Let's be clear: If the powerful continue on the current track of ecological destruction, their "collapse" will not be liberating, glorifying or adventuresome. If New Orleans is any indication, their collapse will first and foremost affect the same people who have always been exploited by civilization�those not part of the dominant race or the dominant class. Those with loads of guns�right-wing militias, the military or its remnants�will rule the streets. For all of you spending time getting ready for this collapse, our eco-villages, bicycles and wild, primitivist lifestyles�which today's radicals claim to be fortifications for tomorrow's struggles�are likely to be seized by force or, even more likely, destroyed outright. You can imagine how the other 90 percent�including those not privileged enough to prepare for the collapse�will fare.
The end of industrial civilization imagined by most EF!ers is a great goal. Technology - and the controls on land and capital it requires - is a terribly destructive force to the environment and to people. But as much as I'd love to live in a post-industrial world, if one is to come about, then it must be on our terms and not the inadvertent result of disasters created by the powerful elite.
Barring the breakout of thermonuclear war, climate change is the event most likely to propel us into their collapse. In the coming years, ecological crisis and social problems will become increasingly unified. It is completely imaginable that, within most of our lifetimes, we will exist in a world in which those organisms (human and non-human) without resources and political power will lose access to the basic necessities of life: drinkable water, non-smog-blackened skies, areas less impacted by the ravages of climate change and wildlands to roam. As a livable environment becomes a precious commodity, we can expect to see prices in less toxic or climate-ravaged areas rise to a level where even most middle class people cannot afford them.
In the face of this expanded crisis, we can expect those in control to pit the environment and social concerns against one another, in ways difficult to imagine today (at least for those who have never experienced environmental racism or classism).
Many EF!ers may not realize or like to admit it, but most people with an anti-immigrant agenda, both in the US and abroad, consider the environmental "concerns" of immigration to be as important as the economic "concerns." Consider what will happen when large portions of the planet become unlivable, with millions or even billions becoming refugees and immigrants. The racist "environmentalist" politics of the future were foreshadowed on the Crescent City Bridge that connects New Orleans to the affluent and un-flooded suburb of Gretna. There, thousands of people fleeing a drowning city were turned back with gunshots by the unrestrained and well-armed remnants of the suburb's police force.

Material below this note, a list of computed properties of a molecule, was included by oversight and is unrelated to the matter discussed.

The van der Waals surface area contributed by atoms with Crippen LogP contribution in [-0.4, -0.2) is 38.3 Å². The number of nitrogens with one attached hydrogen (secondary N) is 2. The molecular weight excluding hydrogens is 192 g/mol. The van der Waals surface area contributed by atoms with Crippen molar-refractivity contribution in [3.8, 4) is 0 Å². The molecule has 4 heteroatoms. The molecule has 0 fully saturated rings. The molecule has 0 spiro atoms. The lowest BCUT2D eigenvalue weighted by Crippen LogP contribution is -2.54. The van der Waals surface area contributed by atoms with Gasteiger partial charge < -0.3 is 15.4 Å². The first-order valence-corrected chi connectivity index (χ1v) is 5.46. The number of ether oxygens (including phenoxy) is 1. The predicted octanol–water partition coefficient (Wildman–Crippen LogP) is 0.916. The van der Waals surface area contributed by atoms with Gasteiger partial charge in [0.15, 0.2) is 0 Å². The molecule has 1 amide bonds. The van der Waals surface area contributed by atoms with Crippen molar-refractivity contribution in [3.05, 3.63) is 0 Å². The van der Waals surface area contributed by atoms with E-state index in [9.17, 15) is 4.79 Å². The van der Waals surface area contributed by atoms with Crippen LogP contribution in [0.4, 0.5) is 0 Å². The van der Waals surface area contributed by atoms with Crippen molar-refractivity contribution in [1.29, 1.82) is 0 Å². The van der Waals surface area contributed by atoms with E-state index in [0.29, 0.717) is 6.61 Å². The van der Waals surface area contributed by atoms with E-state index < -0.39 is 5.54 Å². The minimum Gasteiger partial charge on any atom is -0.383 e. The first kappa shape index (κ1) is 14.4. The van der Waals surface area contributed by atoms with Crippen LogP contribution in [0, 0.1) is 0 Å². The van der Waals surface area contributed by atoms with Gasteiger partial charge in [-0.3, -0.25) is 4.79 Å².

This is not an environmental present that anyone should have to endure, and it is not an environmental future that we can allow to pass. This path will be chosen or stopped within our lifetimes.
It's time for Earth activists to get serious about climate change, serious about climate justice, and serious about supporting and being allies to poor people and people of color who stand to lose as much from our society's terrible relationship with the environment as the critters out there in the mountains and forests (and ultimately all of us). Failing to build alliances between different activist struggles is simply not an option. We need each other's analyses to bring down the interconnected machines of classism, racism, patriarchy and Earth destruction. We need each other's support and strength of numbers. Most importantly, we cannot afford to be pitted against each other as those in power become increasingly able to exacerbate such conflicts between us.
For biocentrism to reach beyond our narrow circles, we must bring it to the forefront of larger interconnected struggles. Climate change allows us to talk convincingly with a larger group about oil and coal, human rights violations from Appalachia to Nigeria, the consumer paradigm, and the exploitation of land and labor involved in commodity production.
If radical environmentalists want to be more proactively anti-racist, we need to move toward ecological issues that are critical to those most concerned with economic and social injustice. Let's face it, 20 years of unrestrained misanthropy from the radical environmental movement, with no clear apologies issued, hasn't left the movement in the best position to build alliances with many people in labor and anti-racist struggles�even when they support our ecological ideas.
Such a change is a good first step in fostering the conversations and building the experiences, bridges and trust that will be required for stronger and more lasting alliances. We have a long way to go, but fortunately some have already started organizing. Grassroots environmentalists working alongside EF!ers, doing organizing in the coalfields of Appalachia, have a lot to teach us about building biocentric, environmental justice alliances. The many EF!ers doing indigenous support also have lessons to share.
EF!ers in the UK, lacking wilderness to defend, pioneered resistance to car culture in the '90s. Years of pitched battles against roads and cars have evolved from elaborate protest camps to a more sophisticated assault on the oil economy itself. Rising Tide and other affiliated groups emerged from the EF! movement and now have chapters throughout the UK, Australia and New Zealand. They are building connections with anti-fossil fuel struggles in the Global South and in working-class neighborhoods being overhauled for highways. These EF!ers we gave a spark of inspiration to yesterday, have a lot to teach us today.
We've got a lot of work to do. The costs of failure are immeasurable, but opportunities for an elevated level of strategic engagement are sitting right in front of us.
Sitchensis is a Cascadian EF!er currently doing solidarity work in New Orleans.